Archive for December, 2005

 The Family Stone

“Finding your path” is the message behind this movie. Well, that, and “letting your freak flag fly.” In the end, it’s a love story, but not the kind you would expect. Or maybe it is since it deals with just about every kind of love imaginable — familial love, homosexual love, fraternal love, and, most importantly, love of convenience and how destructive it can be. An endless string of hilarious and awkward moments center around Sarah Jessica Parker’s character, as she visits her boyfriend’s family for Christmas. She undergoes a vital transformation as a result of the culture clash, and leaves her mark on the family as well. While the ending is somewhat sad, it is an endearing story and well-written and superbly acted by the ensemble cast.

 The Lion, the Witch, and the Wardrobe

This movie is simply magnificent. From the fantastical creatures that inhabit the world of Narnia (C.S. Lewis borrows heavily from just about every culture’s mythology on Earch, from cyclopes to the phoenix), right down to each CG-hair in Aslan’s coat (that makes the lion in Jumanji look like 1st graders did it). The CG overall is impressive, although just slightly inferior to Lord of the Rings in quality (some of the creatures’ movements lack that natural fluidity). The pacing of the film is just the tiniest bit tedious, but the story is every bit as compelling and the battle scenes are as visually stunning as LOTR, if not as dark and gritty. The swordplay is not as meticulously choreographed, as in Peter’s final battle with the Witch they aren’t so much fighting as simply posing with their weapons, but this is a minor criticism. In general, this is a great film and should do well this Christmas season as a family-friendly children’s movie, replete with strong Christian symbology.

 Missing the Point on Immigration

This tempest in a teapot caught my eye because it highlights just one of the many absurd aspects of so-called “illegal” immigration. People who care where Border Patrol uniforms are made are guilty of rearranging the deck chairs aboard the Titanic. There are larger issues here.

Harry Browne gave a speech at the 2003 Freedom Summit in which he said, “A free state doesn’t care who crosses the border. A welfare state is scared to death of every poor person who enters and every rich person who leaves.” Truer words have never been spoken.

Representative John Carter is quoted in this article as saying, “How do you know who are our guys and who are their guys?” How do we, indeed, Mr. Carter. Let’s ignore for the moment that this is a nation of immigrants — we wouldn’t exist without them. Let’s forget that the Statue of Liberty still beckons the world: “Give me your tired, your poor, Your huddled masses, yearning to breath free, The wretched refuse of your teeming shore…” — we haven’t exactly turned on the “No Vacancy” sign. Consider the simple fact, brilliantly underscored by Mr. Carter’s remarks, that a citizen of this country and a non-citizen are indistinguishable. How do we know “our” guys from “their” guys? The only way is through positive identification. But the only way to achieve this goal is by violating our own citizens’ rights to privacy and anonymity by compelling them to submit to and carry State-issued “papers,” namely a passport.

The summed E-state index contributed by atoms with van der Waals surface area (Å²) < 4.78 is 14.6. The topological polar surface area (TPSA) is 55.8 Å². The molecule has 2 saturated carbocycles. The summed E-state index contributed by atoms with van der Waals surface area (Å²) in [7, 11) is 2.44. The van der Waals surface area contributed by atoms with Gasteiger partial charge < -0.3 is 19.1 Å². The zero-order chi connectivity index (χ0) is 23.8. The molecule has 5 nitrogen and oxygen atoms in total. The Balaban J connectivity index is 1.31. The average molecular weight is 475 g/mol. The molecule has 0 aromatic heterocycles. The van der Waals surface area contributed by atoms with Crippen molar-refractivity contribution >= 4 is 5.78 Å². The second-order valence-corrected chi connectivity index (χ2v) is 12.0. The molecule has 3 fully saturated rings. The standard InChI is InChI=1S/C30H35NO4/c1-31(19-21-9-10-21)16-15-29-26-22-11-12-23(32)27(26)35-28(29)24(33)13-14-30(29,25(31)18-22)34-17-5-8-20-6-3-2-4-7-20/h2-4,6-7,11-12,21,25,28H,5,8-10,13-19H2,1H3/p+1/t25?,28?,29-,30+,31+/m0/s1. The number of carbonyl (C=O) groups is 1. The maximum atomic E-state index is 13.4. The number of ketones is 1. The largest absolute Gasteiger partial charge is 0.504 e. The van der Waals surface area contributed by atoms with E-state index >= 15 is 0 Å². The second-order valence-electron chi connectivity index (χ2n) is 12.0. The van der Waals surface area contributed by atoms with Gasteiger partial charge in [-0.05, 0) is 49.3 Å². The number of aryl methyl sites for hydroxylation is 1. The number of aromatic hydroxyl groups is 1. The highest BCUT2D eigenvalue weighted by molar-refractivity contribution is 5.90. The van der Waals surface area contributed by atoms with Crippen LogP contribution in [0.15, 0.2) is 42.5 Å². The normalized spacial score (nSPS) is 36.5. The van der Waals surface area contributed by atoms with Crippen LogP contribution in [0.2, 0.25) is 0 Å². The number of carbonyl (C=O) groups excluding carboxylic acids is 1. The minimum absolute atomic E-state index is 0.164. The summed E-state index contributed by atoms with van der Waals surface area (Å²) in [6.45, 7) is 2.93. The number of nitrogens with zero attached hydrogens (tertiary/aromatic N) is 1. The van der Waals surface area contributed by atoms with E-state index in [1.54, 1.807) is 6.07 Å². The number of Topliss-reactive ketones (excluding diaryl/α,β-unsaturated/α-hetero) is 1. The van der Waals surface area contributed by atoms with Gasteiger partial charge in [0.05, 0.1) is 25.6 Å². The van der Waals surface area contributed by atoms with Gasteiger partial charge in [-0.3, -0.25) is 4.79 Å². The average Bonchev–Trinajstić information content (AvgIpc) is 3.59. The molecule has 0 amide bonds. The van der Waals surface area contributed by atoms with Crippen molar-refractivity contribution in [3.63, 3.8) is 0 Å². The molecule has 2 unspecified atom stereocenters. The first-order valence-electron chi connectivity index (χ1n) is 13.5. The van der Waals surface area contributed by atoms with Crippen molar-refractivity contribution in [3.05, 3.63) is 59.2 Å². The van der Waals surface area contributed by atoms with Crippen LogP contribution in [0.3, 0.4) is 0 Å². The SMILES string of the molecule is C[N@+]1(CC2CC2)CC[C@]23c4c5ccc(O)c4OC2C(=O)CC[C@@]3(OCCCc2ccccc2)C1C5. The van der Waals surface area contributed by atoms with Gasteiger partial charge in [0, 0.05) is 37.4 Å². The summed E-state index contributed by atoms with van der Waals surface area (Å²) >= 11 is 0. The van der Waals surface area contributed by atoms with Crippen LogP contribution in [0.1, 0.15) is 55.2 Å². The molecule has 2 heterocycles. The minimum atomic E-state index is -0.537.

This violation would seem almost tolerable if it actually solved the problem it was intended to solve, but it doesn’t. And it can’t. Because we are attempting to solve a problem that cannot, and should not, be solved. The real issue here is not that people are entering the country, but that they are entering the country and using government-provided “services” for which they have allegedly not paid.

Since no one else seems to be asking the obvious question, I will. Why is the government providing these services in the first place? Confiscating tax money from the citizenry to pay for health care, education, and anything else the government dreams up is not only unConstitutional but immoral. Moreover, if we simply eliminated all of these services, the immigration problem evaporates overnight. No one but the most xenophobic among us should care who is entering this country once we are no longer picking up the tab.

Want to stop worrying about Border Patrol uniforms? Stop spending billions on the Border Patrol. Get rid of them. It’s not like they are actually protecting our borders anyway. They will freely admit that they don’t have the resources to do the job, and with organizations like the Minutemen demonstrating that civilians can perform the job at least as well, if not better, there is no reason to keep them around.

It is sad to me that a single breath is wasted on the debate over where some uniforms are made. They have completely missed the point.